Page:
High ASYNC_NETWORK_IO in SQL 2005 | SQL Server Performance Forums

SQL Server Performance Forum – Threads Archive


At a site the 120GB DB has moved from an old server (SQL 2000) to a new Blade Server with SQL Server 2005, 4 CPU, 4GB RAM and a SAN with lots of space. The database have been separated on several physical/logical disks. This should be a dream of performance improvement but it turn out the other way around. We measured CPU, RAM and IO capacity. CPU (avg 20-30%) and RAM looked good but one of the disks where running high, but expected. When measuring wait types , see
http://www.microsoft.com/technet/prodtechnol/sql/2005/tsprfprb.mspx, the value ASYNC_NETWORK_IO was 10 times higher than NETWORK_IO in SQL Server 2000. This resulted in processes hanging for minutes, 10 minutes and even more. And of course blocks, deadlocks and so on. I realised something is wrong with the network or something similar but my knowledge stops there. When we checked the application server, who runs maybe 400 batch reports everyday against the DBserver, it gave strange results when running DOS-command netstat (netstat on DB-server gave maybe 2-3 ports with TIME_WAIT). Almost every port between 1024 and 5000 had status TIME_WAIT meaning it couldn’t connect to DBserver until a port became free. Now some registry values for Windows 2003 has been changed and it runs better but still ASYNC_NETWORK_IO is ten times higher than before. And lots of TIME_WAIT on application server. http://msdn.microsoft.com/library/d…/en-us/randz/protocol/tcp_time-wait_delay.asp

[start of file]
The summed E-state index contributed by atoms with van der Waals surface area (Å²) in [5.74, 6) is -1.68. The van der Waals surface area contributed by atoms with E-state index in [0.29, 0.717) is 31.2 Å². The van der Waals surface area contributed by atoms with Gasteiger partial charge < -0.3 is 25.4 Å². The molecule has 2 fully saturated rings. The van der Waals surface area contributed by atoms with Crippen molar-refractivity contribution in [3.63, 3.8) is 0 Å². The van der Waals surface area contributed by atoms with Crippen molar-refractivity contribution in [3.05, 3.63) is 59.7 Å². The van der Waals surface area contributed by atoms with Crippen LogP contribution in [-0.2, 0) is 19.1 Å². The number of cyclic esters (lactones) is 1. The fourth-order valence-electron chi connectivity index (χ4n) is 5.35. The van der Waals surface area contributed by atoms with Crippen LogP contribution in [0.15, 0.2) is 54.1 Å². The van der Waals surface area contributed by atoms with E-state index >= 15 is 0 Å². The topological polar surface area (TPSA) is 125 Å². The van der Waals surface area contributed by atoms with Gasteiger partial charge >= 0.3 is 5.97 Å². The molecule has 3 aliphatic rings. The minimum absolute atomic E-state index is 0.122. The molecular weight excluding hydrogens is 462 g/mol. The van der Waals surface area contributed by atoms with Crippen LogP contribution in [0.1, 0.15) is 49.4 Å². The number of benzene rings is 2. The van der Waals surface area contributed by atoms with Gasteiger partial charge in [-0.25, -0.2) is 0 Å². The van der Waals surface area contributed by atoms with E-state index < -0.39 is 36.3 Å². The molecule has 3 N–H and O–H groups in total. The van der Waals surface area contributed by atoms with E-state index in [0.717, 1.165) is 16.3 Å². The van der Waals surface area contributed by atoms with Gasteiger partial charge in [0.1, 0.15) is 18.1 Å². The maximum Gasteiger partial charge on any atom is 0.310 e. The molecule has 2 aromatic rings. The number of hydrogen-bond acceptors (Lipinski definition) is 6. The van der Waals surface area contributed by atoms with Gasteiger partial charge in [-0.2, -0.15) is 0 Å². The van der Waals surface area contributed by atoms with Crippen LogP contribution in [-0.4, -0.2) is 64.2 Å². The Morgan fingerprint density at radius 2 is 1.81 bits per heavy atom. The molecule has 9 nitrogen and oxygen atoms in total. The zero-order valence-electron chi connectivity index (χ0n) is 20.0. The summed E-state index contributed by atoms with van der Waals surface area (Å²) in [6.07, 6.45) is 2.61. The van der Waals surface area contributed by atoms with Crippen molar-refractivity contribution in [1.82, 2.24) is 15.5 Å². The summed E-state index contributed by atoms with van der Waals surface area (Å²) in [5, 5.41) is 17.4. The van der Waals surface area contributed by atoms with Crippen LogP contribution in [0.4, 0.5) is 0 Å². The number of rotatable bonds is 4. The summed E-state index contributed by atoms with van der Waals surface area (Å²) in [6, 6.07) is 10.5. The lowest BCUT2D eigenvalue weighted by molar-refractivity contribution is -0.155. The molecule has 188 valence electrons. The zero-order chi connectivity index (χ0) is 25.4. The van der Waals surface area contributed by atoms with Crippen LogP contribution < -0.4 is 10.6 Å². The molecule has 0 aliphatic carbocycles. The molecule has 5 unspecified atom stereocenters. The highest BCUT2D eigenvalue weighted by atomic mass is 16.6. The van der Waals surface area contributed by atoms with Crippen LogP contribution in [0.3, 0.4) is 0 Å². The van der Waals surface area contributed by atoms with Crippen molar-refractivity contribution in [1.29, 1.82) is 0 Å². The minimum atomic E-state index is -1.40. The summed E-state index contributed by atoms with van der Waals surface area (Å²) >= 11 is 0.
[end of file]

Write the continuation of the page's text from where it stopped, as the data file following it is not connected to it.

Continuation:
The values now are 30 seconds and maxports are set too 10,000. How can I improve/decrease the value of ASYNC_NETWORK_IO or TIME_WAIT? AndersL

i think it is a serious mistake to use a blade for db apps
blades just do not have the io bandwidth
who ever recommended it should be disqualified from this type of work blades are fine a web servers, which only need 2 network ports, but not serious storage io bandwidth
how is the storage connected to the blade, network or FC?
what is the blade model, and what is the network driver/chip?
usually default works fine
i take it this was not a problem on the old server?
Thanks for the response. The customer can’t really change server right now. How can the configuration be improved for this customer without replacing the BladeCenter? They’re using fibre to the storage. Appserver:
IBM BladeCenter HS20
NIC:Broadcom NetXtreme Gigabit Ethernet DBServer:
IBM eServer BladeCenter HS40
NIC:Intel(R) PRO/1000 MB Server Connection What’s best practice for this solution?

i am stunned to hear that ibm changed the network chip between comparable generation systems (?)
assuming network delays were not a problem before this system
and based on very limited information
i would ask if some one enabled large packets in on the network cards in these systems, if so, turn it off otherwise, run profiler, look for the queries that have high duration,
is the duration much larger than CPU,
is there a correlation between the Dur/CPU ratio, and the amount of data returned,
ie, some expensive queries may return only a small amount of data

I believe the ASYNC_NETWORK_IO problem is getting corrected in SP2 which is in CTP at present and you may test to schedule job that performs a DBCC FREEPROCCACHE command. Review information frohttp://msdn2.microsoft.com/en-us/library/ms174283.aspx fyi. Satya SKJ
Microsoft SQL Server MVP
Contributing Editor & Forums Moderator
This posting is provided AS IS with no rights for the sake of knowledge sharing.
Let’s hope you ran db-maintenance after your migration.
— dbcc dbreindex (all objects)
— dbcc updateusage (0) with count_rows
— sp_updatestats
All the DBCC commands mentioned above (plus some additional) and sp_updatestats have been runned. Update statitistics, check integrity and rebuild index when fragmentation is more than 3%, runs every day. What’s the problem with ASYNC_NETWORK_IO? I would like to know more and why DBCC FREEPROCACHE should run on a regulary basis.